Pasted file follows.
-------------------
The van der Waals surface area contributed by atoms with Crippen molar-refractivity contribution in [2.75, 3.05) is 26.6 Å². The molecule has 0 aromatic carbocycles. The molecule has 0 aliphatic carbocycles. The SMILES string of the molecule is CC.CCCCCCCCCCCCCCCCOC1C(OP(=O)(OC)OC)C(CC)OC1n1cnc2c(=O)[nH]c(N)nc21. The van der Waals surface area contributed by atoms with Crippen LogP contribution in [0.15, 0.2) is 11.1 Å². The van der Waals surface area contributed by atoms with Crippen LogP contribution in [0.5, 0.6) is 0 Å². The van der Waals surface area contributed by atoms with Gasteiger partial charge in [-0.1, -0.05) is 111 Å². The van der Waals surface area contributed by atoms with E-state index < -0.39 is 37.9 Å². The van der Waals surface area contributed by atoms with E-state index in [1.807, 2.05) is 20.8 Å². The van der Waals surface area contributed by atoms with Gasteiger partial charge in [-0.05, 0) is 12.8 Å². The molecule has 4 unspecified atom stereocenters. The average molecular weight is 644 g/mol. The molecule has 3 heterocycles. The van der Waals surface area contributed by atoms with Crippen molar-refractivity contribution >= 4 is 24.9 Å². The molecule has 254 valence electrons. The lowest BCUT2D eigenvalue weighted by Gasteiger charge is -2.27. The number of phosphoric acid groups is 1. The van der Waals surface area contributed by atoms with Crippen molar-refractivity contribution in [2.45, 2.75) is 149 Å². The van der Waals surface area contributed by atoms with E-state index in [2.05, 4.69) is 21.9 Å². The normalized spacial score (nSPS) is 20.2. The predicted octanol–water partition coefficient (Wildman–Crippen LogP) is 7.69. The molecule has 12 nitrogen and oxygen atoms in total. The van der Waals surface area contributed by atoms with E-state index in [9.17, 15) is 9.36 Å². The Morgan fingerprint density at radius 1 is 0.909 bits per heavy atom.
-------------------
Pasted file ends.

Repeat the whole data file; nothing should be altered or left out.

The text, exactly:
The van der Waals surface area contributed by atoms with Crippen molar-refractivity contribution in [2.75, 3.05) is 26.6 Å². The molecule has 0 aromatic carbocycles. The molecule has 0 aliphatic carbocycles. The SMILES string of the molecule is CC.CCCCCCCCCCCCCCCCOC1C(OP(=O)(OC)OC)C(CC)OC1n1cnc2c(=O)[nH]c(N)nc21. The van der Waals surface area contributed by atoms with Crippen LogP contribution in [0.15, 0.2) is 11.1 Å². The van der Waals surface area contributed by atoms with Crippen LogP contribution in [0.5, 0.6) is 0 Å². The van der Waals surface area contributed by atoms with Gasteiger partial charge in [-0.1, -0.05) is 111 Å². The van der Waals surface area contributed by atoms with E-state index < -0.39 is 37.9 Å². The van der Waals surface area contributed by atoms with E-state index in [1.807, 2.05) is 20.8 Å². The van der Waals surface area contributed by atoms with Gasteiger partial charge in [-0.05, 0) is 12.8 Å². The molecule has 4 unspecified atom stereocenters. The average molecular weight is 644 g/mol. The molecule has 3 heterocycles. The van der Waals surface area contributed by atoms with Crippen molar-refractivity contribution >= 4 is 24.9 Å². The molecule has 254 valence electrons. The lowest BCUT2D eigenvalue weighted by Gasteiger charge is -2.27. The number of phosphoric acid groups is 1. The van der Waals surface area contributed by atoms with Crippen molar-refractivity contribution in [2.45, 2.75) is 149 Å². The van der Waals surface area contributed by atoms with E-state index in [2.05, 4.69) is 21.9 Å². The normalized spacial score (nSPS) is 20.2. The predicted octanol–water partition coefficient (Wildman–Crippen LogP) is 7.69. The molecule has 12 nitrogen and oxygen atoms in total. The van der Waals surface area contributed by atoms with E-state index in [9.17, 15) is 9.36 Å². The Morgan fingerprint density at radius 1 is 0.909 bits per heavy atom.